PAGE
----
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The Moon is Waxing Gibbous (99% of Full)


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May 23, 2008 09:13PM

Vast cracks appear in Arctic ice

Dramatic evidence of the break-up of the Arctic ice-cap has emerged from research during an expedition by the Canadian military. Scientists travelling with the troops found major new fractures during an assessment of the state of giant ice shelves in Canada's far north.

The team found a network of cracks that stretched for more than 10 miles (16km) on Ward Hunt, the area's largest shelf.

The fate of the vast ice blocks is seen as a key indicator of climate change.

One of the expedition's scientists, Derek Mueller of Trent University, Ontario, told me: "I was astonished to see these new cracks.

"It means the ice shelf is disintegrating, the pieces are pinned together like a jigsaw but could float away," Dr Mueller explained.

According to another scientist on the expedition, Dr Luke Copland of the University of Ottawa, the new cracks fit into a pattern of change in the Arctic.

"We're seeing very dramatic changes; from the retreat of the glaciers, to the melting of the sea ice.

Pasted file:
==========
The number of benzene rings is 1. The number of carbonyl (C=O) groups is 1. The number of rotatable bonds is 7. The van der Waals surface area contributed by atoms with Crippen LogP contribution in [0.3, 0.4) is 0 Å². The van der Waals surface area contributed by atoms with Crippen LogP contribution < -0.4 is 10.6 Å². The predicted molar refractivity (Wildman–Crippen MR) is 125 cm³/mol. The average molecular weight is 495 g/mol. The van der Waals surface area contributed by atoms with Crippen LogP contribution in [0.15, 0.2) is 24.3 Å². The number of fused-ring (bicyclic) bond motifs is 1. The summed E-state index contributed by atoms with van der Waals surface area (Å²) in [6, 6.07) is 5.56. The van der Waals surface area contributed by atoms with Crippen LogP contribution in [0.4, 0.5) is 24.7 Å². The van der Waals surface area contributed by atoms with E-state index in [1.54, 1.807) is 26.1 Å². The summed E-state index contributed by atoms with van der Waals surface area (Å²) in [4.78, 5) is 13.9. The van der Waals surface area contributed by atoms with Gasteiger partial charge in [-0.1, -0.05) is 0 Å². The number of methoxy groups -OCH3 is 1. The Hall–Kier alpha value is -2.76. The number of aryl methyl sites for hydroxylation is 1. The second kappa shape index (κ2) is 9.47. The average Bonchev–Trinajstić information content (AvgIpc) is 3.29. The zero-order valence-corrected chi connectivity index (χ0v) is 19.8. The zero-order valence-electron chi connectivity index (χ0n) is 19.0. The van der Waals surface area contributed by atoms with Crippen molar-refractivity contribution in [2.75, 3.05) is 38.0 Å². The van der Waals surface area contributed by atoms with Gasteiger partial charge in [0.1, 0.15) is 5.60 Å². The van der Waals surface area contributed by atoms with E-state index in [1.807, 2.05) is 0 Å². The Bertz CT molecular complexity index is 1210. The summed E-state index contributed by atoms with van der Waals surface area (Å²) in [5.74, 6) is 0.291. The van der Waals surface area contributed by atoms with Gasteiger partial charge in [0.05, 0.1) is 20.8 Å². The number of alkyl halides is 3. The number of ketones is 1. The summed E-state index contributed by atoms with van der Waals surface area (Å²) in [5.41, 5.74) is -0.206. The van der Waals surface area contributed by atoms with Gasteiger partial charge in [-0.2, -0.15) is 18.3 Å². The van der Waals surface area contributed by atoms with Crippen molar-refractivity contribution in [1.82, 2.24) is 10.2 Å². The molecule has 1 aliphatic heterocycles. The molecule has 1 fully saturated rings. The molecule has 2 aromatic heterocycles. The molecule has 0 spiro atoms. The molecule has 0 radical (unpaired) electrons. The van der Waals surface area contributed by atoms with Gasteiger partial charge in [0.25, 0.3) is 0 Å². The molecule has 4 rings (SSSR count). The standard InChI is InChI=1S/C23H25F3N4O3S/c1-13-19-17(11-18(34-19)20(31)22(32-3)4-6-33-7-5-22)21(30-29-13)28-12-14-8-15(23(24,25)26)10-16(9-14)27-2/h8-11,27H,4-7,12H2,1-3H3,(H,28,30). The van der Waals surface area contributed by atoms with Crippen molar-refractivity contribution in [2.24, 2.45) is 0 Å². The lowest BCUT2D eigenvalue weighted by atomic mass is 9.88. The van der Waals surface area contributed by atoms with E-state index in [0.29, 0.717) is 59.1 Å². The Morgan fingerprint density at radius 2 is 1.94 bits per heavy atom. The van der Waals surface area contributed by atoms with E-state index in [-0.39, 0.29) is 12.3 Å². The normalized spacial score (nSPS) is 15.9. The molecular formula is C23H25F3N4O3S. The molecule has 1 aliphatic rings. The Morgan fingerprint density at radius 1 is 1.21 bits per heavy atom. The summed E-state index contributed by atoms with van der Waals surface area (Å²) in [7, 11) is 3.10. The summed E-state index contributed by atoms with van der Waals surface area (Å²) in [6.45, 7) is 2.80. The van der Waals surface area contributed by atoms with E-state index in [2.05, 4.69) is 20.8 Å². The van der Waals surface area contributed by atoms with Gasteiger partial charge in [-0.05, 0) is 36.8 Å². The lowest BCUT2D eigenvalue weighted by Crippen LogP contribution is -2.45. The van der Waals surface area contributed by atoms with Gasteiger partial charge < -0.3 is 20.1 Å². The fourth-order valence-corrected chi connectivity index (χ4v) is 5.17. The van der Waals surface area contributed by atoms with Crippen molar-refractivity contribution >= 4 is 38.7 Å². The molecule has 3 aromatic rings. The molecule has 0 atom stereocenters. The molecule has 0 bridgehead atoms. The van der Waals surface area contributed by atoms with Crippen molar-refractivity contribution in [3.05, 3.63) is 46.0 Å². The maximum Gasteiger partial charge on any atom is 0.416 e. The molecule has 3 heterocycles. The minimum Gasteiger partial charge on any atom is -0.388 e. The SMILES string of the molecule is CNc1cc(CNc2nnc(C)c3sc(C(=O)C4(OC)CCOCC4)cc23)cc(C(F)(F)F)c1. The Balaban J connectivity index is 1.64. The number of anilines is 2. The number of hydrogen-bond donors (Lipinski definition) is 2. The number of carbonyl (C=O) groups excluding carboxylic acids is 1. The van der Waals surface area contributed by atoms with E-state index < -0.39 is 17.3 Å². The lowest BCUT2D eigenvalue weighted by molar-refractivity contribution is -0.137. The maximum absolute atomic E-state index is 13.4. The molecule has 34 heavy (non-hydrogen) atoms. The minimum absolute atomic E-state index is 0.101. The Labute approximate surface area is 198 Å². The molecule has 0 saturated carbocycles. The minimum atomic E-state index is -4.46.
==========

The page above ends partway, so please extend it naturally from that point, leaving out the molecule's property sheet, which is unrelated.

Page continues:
"We had 23% less (sea ice) last year than we've ever had, and what's happening to the ice shelves is part of that picture."

When ice shelves break apart, they drift offshore into the ocean as "ice islands", transforming the very geography of the coastline.

Last year, I was part of a BBC team that joined Dr Mueller and Dr Copland as they carried out the first research on Ayles Ice Island, an iceberg the size of Manhattan.

It has since split into two, each vast chunk of ice now 400 miles (640km) south of its original position.

The rapid changes in the Arctic have reignited disputes over territory.

The Canadian military's expedition was billed as a "sovereignty patrol", the lines of snowmobiles flying Canadian flags in a display of control.

After the record Arctic melting last year, all eyes are now on what happens to the sea ice this summer.

Although its maximum extent last winter was slightly greater than the year before, it was still below the long-term average.


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